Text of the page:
Python

python logging, queuehandler

8 Tips for Using Python Logging

Python Logging is a built-in module typically used for capturing runtime events for diagnostic purposes. If you are using Python to build a tool for yourself or just for proof of concept, you may not necessarily need any logging. But if the code is to be used in production environment, it would be a better idea to add proper logging information to make your life easier later when you need to troubleshoot any production issues.

In this article, I will be sharing with you some tips for using Python logging module in your production code.

Basic Python Logging With basicConfig

When you have a very simple script and need a very basic logging mechanism to capture some runtime information, Python basicConfig is the best fit where everything comes with a default value.

Below is the code to create a root logger to write log to the console:

import logging
logging.basicConfig()
logging.warning('Authentication failure: %s', 'username or password incorrect.')

When running the above code, you shall see the below printed out in your console:

WARNING:root:Authentication failure: username or password incorrect.

It indicates the severity of the log record, the logger hierarchy as well as the actual log message. Usually you may also want to capture the timestamp of the log event. To specify what are the details (refer to the available attributes here) you want to add in your log record, you can provide your own logging format when initializing the root logger.

For instance the below code:

FORMAT = '[{asctime}] [{name}] [{levelname}] - {message}'
logging.basicConfig(format=FORMAT, style="{")

logging.warning('Authentication failure: %s', 'username or password incorrect.')

With the above custom formatting, you shall see the output as per below:

[2021-03-25 21:37:09,158] [root] [WARNING] - Authentication failure: username or password incorrect.

To capture the log into a file rather than printing it out in the console (sys.stderr), you can achieve it with a minor change to specify the filename parameter for the basicConfig method, you would then be able to write logs to the file you’ve specified.

logging.basicConfig(filename="a.log", format=FORMAT, style="{")

When filename parameter is not empty, python logging will create a FileHandler object to handle the I/O related operations.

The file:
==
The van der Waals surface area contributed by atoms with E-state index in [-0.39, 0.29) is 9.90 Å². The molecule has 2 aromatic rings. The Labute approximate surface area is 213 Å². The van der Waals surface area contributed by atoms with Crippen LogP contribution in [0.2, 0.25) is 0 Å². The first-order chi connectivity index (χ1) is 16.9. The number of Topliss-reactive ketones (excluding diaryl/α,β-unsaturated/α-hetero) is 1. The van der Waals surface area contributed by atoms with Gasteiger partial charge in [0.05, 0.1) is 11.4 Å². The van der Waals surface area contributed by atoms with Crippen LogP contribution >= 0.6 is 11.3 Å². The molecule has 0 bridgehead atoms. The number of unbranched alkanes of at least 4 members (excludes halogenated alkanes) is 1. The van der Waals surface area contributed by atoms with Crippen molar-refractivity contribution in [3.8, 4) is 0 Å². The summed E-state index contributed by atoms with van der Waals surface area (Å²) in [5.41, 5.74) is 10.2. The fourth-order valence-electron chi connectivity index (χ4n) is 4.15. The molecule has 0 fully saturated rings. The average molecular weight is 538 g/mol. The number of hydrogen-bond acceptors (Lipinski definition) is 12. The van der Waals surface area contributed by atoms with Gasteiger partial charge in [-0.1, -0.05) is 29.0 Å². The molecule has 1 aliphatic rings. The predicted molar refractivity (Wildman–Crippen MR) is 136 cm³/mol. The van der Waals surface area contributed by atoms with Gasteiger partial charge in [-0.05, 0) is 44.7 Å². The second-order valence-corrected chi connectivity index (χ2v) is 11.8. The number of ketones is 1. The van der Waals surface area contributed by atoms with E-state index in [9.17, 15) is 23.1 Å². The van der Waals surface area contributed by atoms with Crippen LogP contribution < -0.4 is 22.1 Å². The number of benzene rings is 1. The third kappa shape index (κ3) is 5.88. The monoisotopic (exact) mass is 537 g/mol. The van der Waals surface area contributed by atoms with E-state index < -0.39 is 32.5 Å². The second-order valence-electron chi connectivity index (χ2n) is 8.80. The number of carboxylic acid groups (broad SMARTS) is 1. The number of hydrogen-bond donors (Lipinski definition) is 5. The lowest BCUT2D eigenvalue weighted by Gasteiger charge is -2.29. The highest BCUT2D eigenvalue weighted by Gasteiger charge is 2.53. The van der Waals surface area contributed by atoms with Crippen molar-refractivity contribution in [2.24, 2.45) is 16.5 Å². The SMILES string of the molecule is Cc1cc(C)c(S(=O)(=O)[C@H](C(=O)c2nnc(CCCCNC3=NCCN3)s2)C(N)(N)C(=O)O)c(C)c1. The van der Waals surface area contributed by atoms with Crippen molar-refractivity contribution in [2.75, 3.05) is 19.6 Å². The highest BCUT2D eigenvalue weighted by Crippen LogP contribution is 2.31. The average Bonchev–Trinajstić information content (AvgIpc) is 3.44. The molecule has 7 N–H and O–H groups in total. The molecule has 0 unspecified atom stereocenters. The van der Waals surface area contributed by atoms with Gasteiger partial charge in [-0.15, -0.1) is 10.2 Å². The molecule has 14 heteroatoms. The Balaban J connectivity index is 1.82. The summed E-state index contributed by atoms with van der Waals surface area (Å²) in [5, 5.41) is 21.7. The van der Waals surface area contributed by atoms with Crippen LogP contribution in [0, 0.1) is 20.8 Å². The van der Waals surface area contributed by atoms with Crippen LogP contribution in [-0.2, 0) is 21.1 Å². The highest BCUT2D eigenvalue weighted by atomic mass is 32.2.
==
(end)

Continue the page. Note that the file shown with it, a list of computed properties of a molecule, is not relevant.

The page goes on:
Create Logger at Module Level

The Python logging module has a logger hierarchy for ancestors and descendant to share the configurations or passing around the messages. In the above examples, the root logger is initialized when calling the basicConfig.

A good practice is to create module-level logger so that you have the flexibility to handle the log messages differently for each module and track which module generated the logs.

Below is an example to create a module-level logger with getLogger method:

logger = logging.getLogger('module.x')
logger.setLevel(logging.DEBUG)

You can create also your own formatter and specify the handler you need for your module-level logger. Below is an example to create a StreamHandler with your own logging format:

FORMAT = '[{asctime}] [{name}] [{levelname}] - {message}'
formatter = logging.Formatter(FORMAT, style="{")

ch = logging.StreamHandler()
ch.setLevel(logging.INFO)
ch.setFormatter(formatter)
logger.addHandler(ch)

To verify if your logger is working as expected, you can log some messages in different levels as per below:

def log_func(msg):
    logger.debug("Debugging now: %s", msg)
    logger.info("For your info only : %s", msg)
    logger.warning("This is a warning : %s", msg)
    logger.error("Error is happening : %s", msg)
    logger.critical("App is going to crash : %s", msg)

log_func("yolo")

You may see the output similar to below:

[2021-03-25 15:17:12,638] [module.x] [INFO] - For your info only : yolo
[2021-03-25 15:17:12,639] [module.x] [WARNING] - This is a warning : yolo